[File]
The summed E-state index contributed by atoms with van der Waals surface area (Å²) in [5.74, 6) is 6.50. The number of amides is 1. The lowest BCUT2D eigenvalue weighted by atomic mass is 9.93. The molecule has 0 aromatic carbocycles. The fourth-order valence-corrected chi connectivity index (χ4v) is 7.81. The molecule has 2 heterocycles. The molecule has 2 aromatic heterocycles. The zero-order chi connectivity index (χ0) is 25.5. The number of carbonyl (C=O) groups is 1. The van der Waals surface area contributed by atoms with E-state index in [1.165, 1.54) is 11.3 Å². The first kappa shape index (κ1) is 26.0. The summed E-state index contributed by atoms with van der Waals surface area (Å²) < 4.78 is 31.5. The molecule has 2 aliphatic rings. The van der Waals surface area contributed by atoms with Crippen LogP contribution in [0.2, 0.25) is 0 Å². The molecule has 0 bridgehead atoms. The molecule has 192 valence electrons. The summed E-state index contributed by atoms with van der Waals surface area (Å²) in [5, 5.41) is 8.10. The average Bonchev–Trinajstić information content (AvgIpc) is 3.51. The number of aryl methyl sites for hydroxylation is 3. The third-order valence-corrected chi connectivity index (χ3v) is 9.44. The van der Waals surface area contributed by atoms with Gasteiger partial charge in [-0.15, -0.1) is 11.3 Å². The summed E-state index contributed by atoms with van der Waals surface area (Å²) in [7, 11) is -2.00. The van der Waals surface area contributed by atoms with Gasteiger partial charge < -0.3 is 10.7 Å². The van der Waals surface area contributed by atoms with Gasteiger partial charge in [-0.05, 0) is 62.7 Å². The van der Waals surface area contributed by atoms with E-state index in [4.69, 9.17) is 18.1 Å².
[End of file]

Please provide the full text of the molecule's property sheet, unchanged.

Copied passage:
The summed E-state index contributed by atoms with van der Waals surface area (Å²) in [5.74, 6) is 6.50. The number of amides is 1. The lowest BCUT2D eigenvalue weighted by atomic mass is 9.93. The molecule has 0 aromatic carbocycles. The fourth-order valence-corrected chi connectivity index (χ4v) is 7.81. The molecule has 2 heterocycles. The molecule has 2 aromatic heterocycles. The zero-order chi connectivity index (χ0) is 25.5. The number of carbonyl (C=O) groups is 1. The van der Waals surface area contributed by atoms with E-state index in [1.165, 1.54) is 11.3 Å². The first kappa shape index (κ1) is 26.0. The summed E-state index contributed by atoms with van der Waals surface area (Å²) < 4.78 is 31.5. The molecule has 2 aliphatic rings. The van der Waals surface area contributed by atoms with Crippen LogP contribution in [0.2, 0.25) is 0 Å². The molecule has 0 bridgehead atoms. The molecule has 192 valence electrons. The summed E-state index contributed by atoms with van der Waals surface area (Å²) in [5, 5.41) is 8.10. The average Bonchev–Trinajstić information content (AvgIpc) is 3.51. The number of aryl methyl sites for hydroxylation is 3. The third-order valence-corrected chi connectivity index (χ3v) is 9.44. The van der Waals surface area contributed by atoms with Gasteiger partial charge in [-0.15, -0.1) is 11.3 Å². The summed E-state index contributed by atoms with van der Waals surface area (Å²) in [7, 11) is -2.00. The van der Waals surface area contributed by atoms with Gasteiger partial charge < -0.3 is 10.7 Å². The van der Waals surface area contributed by atoms with Gasteiger partial charge in [-0.05, 0) is 62.7 Å². The van der Waals surface area contributed by atoms with E-state index in [4.69, 9.17) is 18.1 Å².